P.L. Gaus's, A Prayer For The Night releases in January. Yes, Lesa, you got me hooked on this series!

Last, but not least is Robyn Carr's, Promise Canyon. This is a continuation of her Virgin River series and I enjoy them immensely and count down the days until the next book is released.

I'm sure after reading your book reviews, I'll have more January picks. I think you must be a superlibrarian!


kathy d. said...

There are lots of books here that look good and I'm working out my December holiday reading right now.

Am just wrapping up the Laura Lippman stand-alone, which you kindly sent to me. It's good, written in a popular style.

I was worried the subject would be hard to read about, but Lippman has done a very skillful job, raising many questions.

The cover on the Blaize Clement book is adorable. Cats are always cute on covers.

Lesa said...

I have it on good authority that Love Letters is good, Elizabeth. I loaned my copy to a coworker to read first. She loved it. It does look like a good month, doesn't it?

Lesa said...

Yes! I'm glad I hooked you on that series, Bev. I haven't read Jill Paton Walsh's last book, but I know it received good reviews. Good to hear you liked her version of Lord Peter Wimsey. Thank you!

Lesa said...

I never know if people will like the books, kathy. I thought Lippman did handle that subject matter well. I like Blaize Clement's books, but that's the best cover yet.

Janet Rudolph said...

Looks like some great books for January... and an Alice Hoffman, too! Love your blog

Lesa said...

Janet, I always feel so honored when you say things like that. Thank you. And, thanks for Tweeting about it! I'm looking forward to the Alice Hoffman. I don't read everything she writes, but this one sounds up my alley.

Kaye Barley said...

The Lake of Dreams sounds interesting to me - the description reminds me a bit of Carol Goodman's work. AND a new Alice Hoffman to look forward to - Yay!!

Ingrid King said...

Wow - lots of wonderful books to look forward to. Of course, my most ancitipated one will be Blaize Clement's new one. Could that cover be any cuter?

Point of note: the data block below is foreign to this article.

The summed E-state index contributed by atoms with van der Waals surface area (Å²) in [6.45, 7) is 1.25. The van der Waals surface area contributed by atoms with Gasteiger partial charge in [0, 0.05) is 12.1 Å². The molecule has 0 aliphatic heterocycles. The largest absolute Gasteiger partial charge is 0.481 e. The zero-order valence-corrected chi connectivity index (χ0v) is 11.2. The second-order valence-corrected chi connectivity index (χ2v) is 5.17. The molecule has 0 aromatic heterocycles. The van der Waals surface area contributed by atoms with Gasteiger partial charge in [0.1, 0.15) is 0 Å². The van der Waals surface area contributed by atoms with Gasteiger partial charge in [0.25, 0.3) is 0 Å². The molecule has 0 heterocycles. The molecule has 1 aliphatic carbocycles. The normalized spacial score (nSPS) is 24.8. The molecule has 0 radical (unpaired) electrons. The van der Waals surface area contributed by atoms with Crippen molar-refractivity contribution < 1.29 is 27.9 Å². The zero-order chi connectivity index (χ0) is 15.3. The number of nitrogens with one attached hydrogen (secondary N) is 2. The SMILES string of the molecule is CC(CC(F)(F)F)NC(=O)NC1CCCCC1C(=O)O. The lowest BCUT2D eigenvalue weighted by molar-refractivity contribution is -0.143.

Anonymous said...

I'm looking forward to several of these. Some new mysteries - love the start of a new series! Also, after enjoying Michael Koryta's SO COLD THE RIVER so much, I can't wait to read CYPRESS HOUSE. I think that Jen Forbus talked me into that one and my mystery group will be reading and discussing it in the spring. I like Greg Iles series as well - looking forward to a new one.

bermudaonion said...

I loved The Memory Keeper's Daughter, so I'm looking forward to your review of The Lake of Dreams.

CindyD said...

I love Katie Fforde and I didn't know she had a new one coming out! And I added four others to my TBR list. Already on for January were Steven Havill's DOUBLE PREY and I recently got hooked on Julie Hyzy's White House chef series and am looking forward to BUFFALO WEST WING.

Lesa said...


That's why I have The Lake of Dreams in my closet. I requested it since it sounded interesting.

Lesa said...

I agree with you, Ingrid. That cover counldn't be any cuter. I just hope Blaize doesn't lose any readers over the cover. I love it, but she doesn't write cozy mysteries.

Lesa said...


I'm sure Jen talked you into reading Michael Koryta. He's one of her favorites. I asked for Cypress House because they hooked me with the Florida connection.

Lesa said...


I never read The Memory Keeper's Daughter, but this book looked interesting.

Lesa said...

I'm with you on Steven Havill's Double Prey, Cindy, along with Katie Fforde. And, I want to read Buffalo West Wing!

Buy WoW Mage said...

i'm interested in th lake of dreams and the red garden. i think they are a good read=]

Lesa said...

Two of my selections as well, Buy WoW Mage. I hope they live up our expectations!

kathy d. said...

Can't possibly read all of this, plus my international mystery list, but avidly look forward to the reviews and comments.

A book club in itself!